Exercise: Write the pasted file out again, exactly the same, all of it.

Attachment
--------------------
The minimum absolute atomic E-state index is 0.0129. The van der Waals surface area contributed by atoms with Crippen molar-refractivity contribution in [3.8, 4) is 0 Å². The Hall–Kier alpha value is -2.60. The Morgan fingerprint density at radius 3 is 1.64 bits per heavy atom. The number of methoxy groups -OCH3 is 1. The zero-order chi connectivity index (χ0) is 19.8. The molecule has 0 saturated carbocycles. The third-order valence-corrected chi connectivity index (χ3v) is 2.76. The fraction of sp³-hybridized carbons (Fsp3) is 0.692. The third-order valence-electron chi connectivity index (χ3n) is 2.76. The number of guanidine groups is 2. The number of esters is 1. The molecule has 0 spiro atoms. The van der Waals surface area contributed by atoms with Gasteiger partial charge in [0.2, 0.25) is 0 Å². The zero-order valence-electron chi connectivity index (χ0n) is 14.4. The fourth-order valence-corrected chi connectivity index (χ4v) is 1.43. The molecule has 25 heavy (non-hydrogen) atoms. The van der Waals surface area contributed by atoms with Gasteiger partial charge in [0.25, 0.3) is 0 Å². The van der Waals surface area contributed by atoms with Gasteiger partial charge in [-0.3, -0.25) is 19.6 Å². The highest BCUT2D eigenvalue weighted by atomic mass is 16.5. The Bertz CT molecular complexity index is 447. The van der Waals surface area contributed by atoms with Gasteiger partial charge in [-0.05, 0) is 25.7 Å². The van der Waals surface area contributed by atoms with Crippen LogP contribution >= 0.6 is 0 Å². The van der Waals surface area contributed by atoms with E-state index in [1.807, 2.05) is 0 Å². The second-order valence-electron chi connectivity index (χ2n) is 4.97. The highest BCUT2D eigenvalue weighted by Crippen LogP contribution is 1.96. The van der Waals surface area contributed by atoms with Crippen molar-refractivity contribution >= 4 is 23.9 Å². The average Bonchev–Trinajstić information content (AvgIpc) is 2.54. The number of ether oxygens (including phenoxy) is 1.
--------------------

The minimum absolute atomic E-state index is 0.0129. The van der Waals surface area contributed by atoms with Crippen molar-refractivity contribution in [3.8, 4) is 0 Å². The Hall–Kier alpha value is -2.60. The Morgan fingerprint density at radius 3 is 1.64 bits per heavy atom. The number of methoxy groups -OCH3 is 1. The zero-order chi connectivity index (χ0) is 19.8. The molecule has 0 saturated carbocycles. The third-order valence-corrected chi connectivity index (χ3v) is 2.76. The fraction of sp³-hybridized carbons (Fsp3) is 0.692. The third-order valence-electron chi connectivity index (χ3n) is 2.76. The number of guanidine groups is 2. The number of esters is 1. The molecule has 0 spiro atoms. The van der Waals surface area contributed by atoms with Gasteiger partial charge in [0.2, 0.25) is 0 Å². The zero-order valence-electron chi connectivity index (χ0n) is 14.4. The fourth-order valence-corrected chi connectivity index (χ4v) is 1.43. The molecule has 25 heavy (non-hydrogen) atoms. The van der Waals surface area contributed by atoms with Gasteiger partial charge in [0.25, 0.3) is 0 Å². The van der Waals surface area contributed by atoms with Gasteiger partial charge in [-0.3, -0.25) is 19.6 Å². The highest BCUT2D eigenvalue weighted by atomic mass is 16.5. The Bertz CT molecular complexity index is 447. The van der Waals surface area contributed by atoms with Gasteiger partial charge in [-0.05, 0) is 25.7 Å². The van der Waals surface area contributed by atoms with Crippen LogP contribution >= 0.6 is 0 Å². The van der Waals surface area contributed by atoms with E-state index in [1.807, 2.05) is 0 Å². The second-order valence-electron chi connectivity index (χ2n) is 4.97. The highest BCUT2D eigenvalue weighted by Crippen LogP contribution is 1.96. The van der Waals surface area contributed by atoms with Crippen molar-refractivity contribution >= 4 is 23.9 Å². The average Bonchev–Trinajstić information content (AvgIpc) is 2.54. The number of ether oxygens (including phenoxy) is 1.